Posted in Experiments, General, Recipes

Experiment: Roast Brussel Sprouts

Roasted Brussel Sprouts 1

Well, as you can see from the above picture, there is quite a lot going on here besides Brussels sprouts. Indeed, the combo here includes potatoes, parsnips, onion and, although it is not apparent in the picture, all of these ingredients were roasted alongside some beef ribs as a further experiment in the series beginning with my Meat and Veggie Roast  post from a couple of weeks ago.

If, like me, you have been curious about how Brussels sprouts might turn out after being roasted, you needn’t roast them with meat, or even include other vegetables, but you can certainly follow along with the rest of this post and get some ideas from the way I did things…

Roasted Brussel Sprouts 2

For the veggies, I trimmed the stems and removed the coarse outer leaves from a 1lb package of Brussels sprouts, then peeled two parsnips and cut them into irregular chunks about the same size as the sprouts. To this, I added some baby red potatoes (about 8 or 9), a very small onion, coarsely chopped, and then tossed everything with about ¼ cup of olive oil, a teaspoon of garlic salt and some fresh thyme.

I dithered a little over whether to cut the sprouts and potatoes in half and then finally decided to keep them whole. In retrospect, I think going with halves would have been better. These sprouts were just a little too big for a mouthful and, though the potatoes cooked well enough, I rather like the golden crispiness you get on the cut surfaces.


Roasted Brussel Sprouts 3

I started roasting my Prime Rib ‘Finger’ Bones (as my supermarket calls them) about 20 minutes before adding the veggies. They threw off just enough fat to ‘oil’ the bottom of the roasting pan and add some additional flavor to everything else. As you can see, the veggies are fairly loosely spread out over the pan and all but some of the onion pieces are in contact with the bottom. I roasted at 425 degrees for about 40 minutes and tossed the pieces with a spoon about halfway through.

Apologies for not taking a picture further along during the cooking process, or of a serving portion plated along with the meat, but you can see the final appearance of the veggies in the initial photograph. The meat, I have to say, turned out very nicely and the parsnips, which I often cook much the same way, were as good as ever.

And … my verdict on the sprouts?

Well, there is no doubt that roasting significantly changes the character of Brussels sprouts by diminishing the rather sulfurous, cabbage-like quality and gives them a mellow nuttiness. In truth, I doubt you will convince young kids to suddenly love them this way but many adults who don’t usually care for the vegetable may become converts after trying these.

Myself… I happen to love Brussels sprouts in all their boiled cabbage glory and find the taste an integral and much-loved part of a Thanksgiving or Christmas dinner. Accordingly, though I like the ones I made here, when all is said and done, I think that sprouts are one of the few vegetables that are not better when roasted…

Ah, well… It was interesting to try.





I am a lawyer by profession and my practice is Criminal... I mean, I specialize in Criminal law. My work involves travelling on Court circuits to remote Arctic communities. In between my travels I write a Food blog at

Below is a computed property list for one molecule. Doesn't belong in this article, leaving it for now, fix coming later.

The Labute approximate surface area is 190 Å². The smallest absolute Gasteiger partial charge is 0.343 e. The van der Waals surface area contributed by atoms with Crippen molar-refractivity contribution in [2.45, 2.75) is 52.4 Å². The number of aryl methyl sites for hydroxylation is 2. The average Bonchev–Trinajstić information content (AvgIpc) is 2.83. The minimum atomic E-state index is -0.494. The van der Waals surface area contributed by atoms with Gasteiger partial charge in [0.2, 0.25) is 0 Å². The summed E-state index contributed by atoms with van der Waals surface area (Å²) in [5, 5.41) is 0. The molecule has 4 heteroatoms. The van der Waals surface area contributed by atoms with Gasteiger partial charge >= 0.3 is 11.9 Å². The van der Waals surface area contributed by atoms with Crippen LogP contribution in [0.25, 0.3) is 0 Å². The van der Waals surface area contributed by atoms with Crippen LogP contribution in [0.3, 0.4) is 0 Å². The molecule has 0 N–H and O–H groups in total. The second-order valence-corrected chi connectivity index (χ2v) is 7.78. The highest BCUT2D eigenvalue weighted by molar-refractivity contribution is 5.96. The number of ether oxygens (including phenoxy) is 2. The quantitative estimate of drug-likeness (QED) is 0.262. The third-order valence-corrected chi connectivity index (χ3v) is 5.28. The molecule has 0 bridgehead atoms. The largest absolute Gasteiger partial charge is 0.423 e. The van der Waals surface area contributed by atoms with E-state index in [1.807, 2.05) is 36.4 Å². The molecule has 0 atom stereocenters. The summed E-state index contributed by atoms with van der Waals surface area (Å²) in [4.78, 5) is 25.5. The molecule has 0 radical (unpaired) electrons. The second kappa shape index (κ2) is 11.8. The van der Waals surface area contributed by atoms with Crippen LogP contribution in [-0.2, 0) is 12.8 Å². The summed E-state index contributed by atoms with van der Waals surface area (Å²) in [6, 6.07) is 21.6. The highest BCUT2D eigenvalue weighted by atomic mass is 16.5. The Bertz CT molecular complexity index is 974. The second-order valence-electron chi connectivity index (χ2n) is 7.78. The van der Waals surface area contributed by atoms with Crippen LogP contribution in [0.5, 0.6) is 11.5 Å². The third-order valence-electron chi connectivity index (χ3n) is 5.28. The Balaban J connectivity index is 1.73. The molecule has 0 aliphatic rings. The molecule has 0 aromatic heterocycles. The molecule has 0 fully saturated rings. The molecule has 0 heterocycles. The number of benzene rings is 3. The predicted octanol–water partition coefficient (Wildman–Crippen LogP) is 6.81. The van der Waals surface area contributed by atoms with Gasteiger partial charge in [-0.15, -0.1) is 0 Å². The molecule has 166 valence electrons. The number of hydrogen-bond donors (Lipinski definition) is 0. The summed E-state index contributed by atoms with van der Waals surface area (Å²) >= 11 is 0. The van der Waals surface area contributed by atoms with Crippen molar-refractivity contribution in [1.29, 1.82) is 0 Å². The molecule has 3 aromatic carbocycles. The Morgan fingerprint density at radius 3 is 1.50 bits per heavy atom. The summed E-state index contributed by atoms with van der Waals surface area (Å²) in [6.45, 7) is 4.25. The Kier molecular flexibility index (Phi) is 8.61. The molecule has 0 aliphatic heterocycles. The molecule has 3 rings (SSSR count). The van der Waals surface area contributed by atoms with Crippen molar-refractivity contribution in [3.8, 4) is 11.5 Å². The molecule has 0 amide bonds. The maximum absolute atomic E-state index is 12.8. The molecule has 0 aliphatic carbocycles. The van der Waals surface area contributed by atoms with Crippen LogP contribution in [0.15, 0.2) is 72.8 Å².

5 thoughts on “Experiment: Roast Brussel Sprouts

  1. I once tried roasting brussel sprouts, which I love. However, I decided my standard cooking method is simply hard to beat. I always eat on the run, so one day a put a handful of B. sprouts in a microwave bowl, washed, trimmed and halved; then I sprinkled a few drops of water over them, poured maybe a T of olive oil, some balsamic vinegar, fresh ground pepper and a few crystals of pink Himalayan salt – tossed them into microwave for 3 minutes. So easy, SO Good. This is a frequent lunch or snack.

  2. Sybaritica dear,
    Could you say more about the prime rib ‘finger bone’ cut. I’m not familiar with it. If I asked a typical USA grocery butcher for this, would he know what it is? And could he provide me with the same cut? Many thanks…I so love reading your blog…and the ethnic diversity you introduce to us.

    1. Hi … I rather think the name ‘prime rib finger bone’ may be an invention of the butchers at the store where I buy all my meat. I have not come across it elsewhere that I recall, although I have seen the name finger bones used to refer to ‘finger size riblets’ of either pork or beef. Basically, the ones I get are the same section of bone that comes attached to a prime rib steak except that the ‘steak’ is cut away and you usually get two,. three or more bones together. I am not crazy about beef short ribs (too fatty) but these pieces are great.

      1. Thank you…I’m not a big meat eater but the roasted vegetables with the meat looked tempting; and I’m a big fan of roasted vegetables.

        I was guessing that you would respond in that manner…how about a Asian grocery store? I’m guessing the butcher at Hong Kong Grocer in Tacoma might know this cut. Is there much meat on finger bones? Probably enough to gnaw on? It’s difficult to communicate at this grocer because 99.1 % seem to be Asian…and Asian run. One of my favs!

        I’m already subscribed to your blog but Word Press tried to get me to join…all these passwords drive me nuts; so if acceptable I’d rather read from here. I must say, Sybaritica, You do find interesting recipes that are off the beaten path. I love them…but may not try all. Limited time, you know…too many interests. Take care, my friend.

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